I'll Always Know What You Did Last Summer

Movie review by
Charles Cassady Jr., Common Sense Media
I'll Always Know What You Did Last Summer Movie Poster Image
Another violent and unnecessary sequel.
  • R
  • 2006
  • 91 minutes

Parents say

age 15+
Based on 2 reviews

Kids say

age 14+
Based on 1 review

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A lot or a little?

The parents' guide to what's in this movie.

Positive Messages

Nobody here worth admiring.


Bloody impalements with hooks and other sharp objects, throat-slittings in close-up, shootings, and a climactic grinding/dismemberment.


A character is insulted about being "bad in bed."


Frequent profanity.

Drinking, Drugs & Smoking

Characters often pictured drinking or getting drunk ("self-medicated," in the words of one youth).

What parents need to know

Parents need to know that this movie isn't appropriate for kids. The graphic violence is bloody and intense, as are the stuttering, strobe-flash digital editing tricks. There's also lots of profanity and drinking.

User Reviews

  • Parents say
  • Kids say
Adult Written by@@@ December 16, 2011

unbelievably pathetic

This is probably the worst horror film I have ever, ever seen. There is nothing good to say about this film.
Adult Written by90210fan February 1, 2011
Love it parents this movie is tOo gory let older kids watch it
Kid, 11 years old July 29, 2016

Less gore, less violence.

This movie's characters are mostly good kids. They don't swear excessivly, drink, smoke, or inference sexual behavior almost at all. This is less gor... Continue reading

What's the story?

The only connection to the earlier movies in the I KNOW WHAT YOU DID series is a news clipping and a persistent teen legend about a boogey-man-like figure in a fisherman's rain slicker who kills young people harboring terrible secrets. A bunch of Colorado high-school seniors use the legend to play-act a public attack by the rain-slicker man in a crowded carnival on July 4. Their pointless prank leads to one of their circle getting killed, and the remaining foursome vow to keep their participation a secret. One year later, one of them, Amber (Brooke Nevin), receives the familiar anonymous note in text-message form: "I know what you did last summer." She rounds up the others to determine who could be harassing them, and soon the figure in a fisherman costume is slashing away at them again, never mind that the primary location is a closed-for-the-season ski resort, miles from the water (but still inky-black with shadows most of the time).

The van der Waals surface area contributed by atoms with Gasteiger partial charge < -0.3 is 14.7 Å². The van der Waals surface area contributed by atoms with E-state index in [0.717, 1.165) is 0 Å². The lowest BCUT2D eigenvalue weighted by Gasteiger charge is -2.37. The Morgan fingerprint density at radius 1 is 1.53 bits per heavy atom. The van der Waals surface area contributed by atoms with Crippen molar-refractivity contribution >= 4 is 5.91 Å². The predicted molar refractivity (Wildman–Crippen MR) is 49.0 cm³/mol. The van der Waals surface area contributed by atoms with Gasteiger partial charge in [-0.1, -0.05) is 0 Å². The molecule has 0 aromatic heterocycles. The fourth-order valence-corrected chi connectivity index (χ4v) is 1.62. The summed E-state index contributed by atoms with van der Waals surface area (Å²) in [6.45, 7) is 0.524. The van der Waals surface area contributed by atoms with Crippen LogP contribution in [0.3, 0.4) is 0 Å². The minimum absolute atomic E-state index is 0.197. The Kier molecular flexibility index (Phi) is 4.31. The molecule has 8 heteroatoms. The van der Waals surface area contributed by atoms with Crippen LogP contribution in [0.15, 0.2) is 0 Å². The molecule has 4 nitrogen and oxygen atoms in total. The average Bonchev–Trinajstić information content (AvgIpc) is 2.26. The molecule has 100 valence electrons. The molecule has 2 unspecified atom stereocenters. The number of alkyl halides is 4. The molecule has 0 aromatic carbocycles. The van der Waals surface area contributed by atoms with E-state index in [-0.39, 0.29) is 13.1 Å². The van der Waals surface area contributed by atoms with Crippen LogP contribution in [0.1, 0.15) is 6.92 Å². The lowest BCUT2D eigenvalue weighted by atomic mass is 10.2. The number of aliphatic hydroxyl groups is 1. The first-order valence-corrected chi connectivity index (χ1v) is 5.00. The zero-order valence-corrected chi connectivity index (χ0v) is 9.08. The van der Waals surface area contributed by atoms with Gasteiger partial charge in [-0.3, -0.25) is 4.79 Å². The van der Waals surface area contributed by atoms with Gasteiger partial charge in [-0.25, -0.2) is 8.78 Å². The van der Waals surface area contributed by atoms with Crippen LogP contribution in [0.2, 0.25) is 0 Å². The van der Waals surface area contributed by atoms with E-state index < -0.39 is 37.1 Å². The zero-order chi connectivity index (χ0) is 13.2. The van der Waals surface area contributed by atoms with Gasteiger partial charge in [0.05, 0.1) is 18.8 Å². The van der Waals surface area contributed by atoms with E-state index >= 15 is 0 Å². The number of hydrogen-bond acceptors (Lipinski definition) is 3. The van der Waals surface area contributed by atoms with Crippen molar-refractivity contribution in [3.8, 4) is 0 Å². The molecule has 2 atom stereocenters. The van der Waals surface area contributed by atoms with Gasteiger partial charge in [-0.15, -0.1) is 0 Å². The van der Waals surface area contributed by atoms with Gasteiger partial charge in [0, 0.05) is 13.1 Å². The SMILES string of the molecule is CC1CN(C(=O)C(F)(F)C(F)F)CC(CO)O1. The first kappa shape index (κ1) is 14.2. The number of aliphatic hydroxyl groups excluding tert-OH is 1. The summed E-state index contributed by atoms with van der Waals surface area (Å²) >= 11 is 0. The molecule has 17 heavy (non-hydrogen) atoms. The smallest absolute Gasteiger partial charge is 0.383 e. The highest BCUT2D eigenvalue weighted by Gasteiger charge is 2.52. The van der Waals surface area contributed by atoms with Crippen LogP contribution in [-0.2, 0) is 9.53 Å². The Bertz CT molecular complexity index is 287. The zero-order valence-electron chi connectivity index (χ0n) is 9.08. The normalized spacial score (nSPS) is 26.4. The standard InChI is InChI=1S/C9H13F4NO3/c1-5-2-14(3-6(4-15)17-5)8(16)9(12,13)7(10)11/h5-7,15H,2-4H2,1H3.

Is it any good?

The best laugh (and practically the only laugh) in this crummy sequel is the name of the production company: Original Films. The straight-to-video cash-in is pretty much a remake of the initial 1997 I Know What You Did Last Summer, with a dumb supernatural twist that succeeds at nothing but making you appreciate how good the first one was (and it wasn't even good to begin with).

While the first two movies had "whodunit" murder-mystery aspects with a feeble moral (always be honest about it if you've accidentally caused a death, or something like that), any attempt to deduce the marauder's identity here is ruined by the surprise at the climax that plunges the plot into strictly paranormal, ghost-story territory, where anything goes.

Talk to your kids about ...

  • Families can talk about what sort of scary movies teens prefer -- ones that are grim and dead-serious (like the hit Saw) or those that make wisecracks, like the later "Freddy" or "Chucky" flicks. What's the appeal of horror movies? Why are teens especially drawn to them?

Movie details

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